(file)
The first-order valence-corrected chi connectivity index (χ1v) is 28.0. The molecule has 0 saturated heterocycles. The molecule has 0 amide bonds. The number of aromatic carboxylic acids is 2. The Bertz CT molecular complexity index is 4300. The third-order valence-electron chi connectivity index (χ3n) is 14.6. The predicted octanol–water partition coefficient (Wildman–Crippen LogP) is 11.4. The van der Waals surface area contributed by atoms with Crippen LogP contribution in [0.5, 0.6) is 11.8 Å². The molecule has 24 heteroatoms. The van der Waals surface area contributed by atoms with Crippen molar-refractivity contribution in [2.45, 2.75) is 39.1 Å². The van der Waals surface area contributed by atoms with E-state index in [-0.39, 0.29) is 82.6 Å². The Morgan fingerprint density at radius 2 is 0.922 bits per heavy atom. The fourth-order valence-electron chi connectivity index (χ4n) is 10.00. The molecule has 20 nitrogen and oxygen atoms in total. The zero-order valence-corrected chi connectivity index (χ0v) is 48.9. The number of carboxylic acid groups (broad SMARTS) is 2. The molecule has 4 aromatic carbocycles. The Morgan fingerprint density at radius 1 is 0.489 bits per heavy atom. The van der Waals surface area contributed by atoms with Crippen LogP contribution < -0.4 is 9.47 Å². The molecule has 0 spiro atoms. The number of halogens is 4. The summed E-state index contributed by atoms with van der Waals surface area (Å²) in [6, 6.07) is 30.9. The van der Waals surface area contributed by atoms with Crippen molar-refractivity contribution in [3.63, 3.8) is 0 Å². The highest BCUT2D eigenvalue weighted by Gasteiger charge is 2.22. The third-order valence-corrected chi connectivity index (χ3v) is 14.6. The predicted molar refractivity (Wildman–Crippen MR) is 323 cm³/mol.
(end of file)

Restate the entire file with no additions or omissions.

The first-order valence-corrected chi connectivity index (χ1v) is 28.0. The molecule has 0 saturated heterocycles. The molecule has 0 amide bonds. The number of aromatic carboxylic acids is 2. The Bertz CT molecular complexity index is 4300. The third-order valence-electron chi connectivity index (χ3n) is 14.6. The predicted octanol–water partition coefficient (Wildman–Crippen LogP) is 11.4. The van der Waals surface area contributed by atoms with Crippen LogP contribution in [0.5, 0.6) is 11.8 Å². The molecule has 24 heteroatoms. The van der Waals surface area contributed by atoms with Crippen molar-refractivity contribution in [2.45, 2.75) is 39.1 Å². The van der Waals surface area contributed by atoms with E-state index in [-0.39, 0.29) is 82.6 Å². The Morgan fingerprint density at radius 2 is 0.922 bits per heavy atom. The fourth-order valence-electron chi connectivity index (χ4n) is 10.00. The molecule has 20 nitrogen and oxygen atoms in total. The zero-order valence-corrected chi connectivity index (χ0v) is 48.9. The number of carboxylic acid groups (broad SMARTS) is 2. The molecule has 4 aromatic carbocycles. The Morgan fingerprint density at radius 1 is 0.489 bits per heavy atom. The van der Waals surface area contributed by atoms with Crippen LogP contribution < -0.4 is 9.47 Å². The molecule has 0 spiro atoms. The number of halogens is 4. The summed E-state index contributed by atoms with van der Waals surface area (Å²) in [6, 6.07) is 30.9. The van der Waals surface area contributed by atoms with Crippen molar-refractivity contribution in [3.63, 3.8) is 0 Å². The highest BCUT2D eigenvalue weighted by Gasteiger charge is 2.22. The third-order valence-corrected chi connectivity index (χ3v) is 14.6. The predicted molar refractivity (Wildman–Crippen MR) is 323 cm³/mol.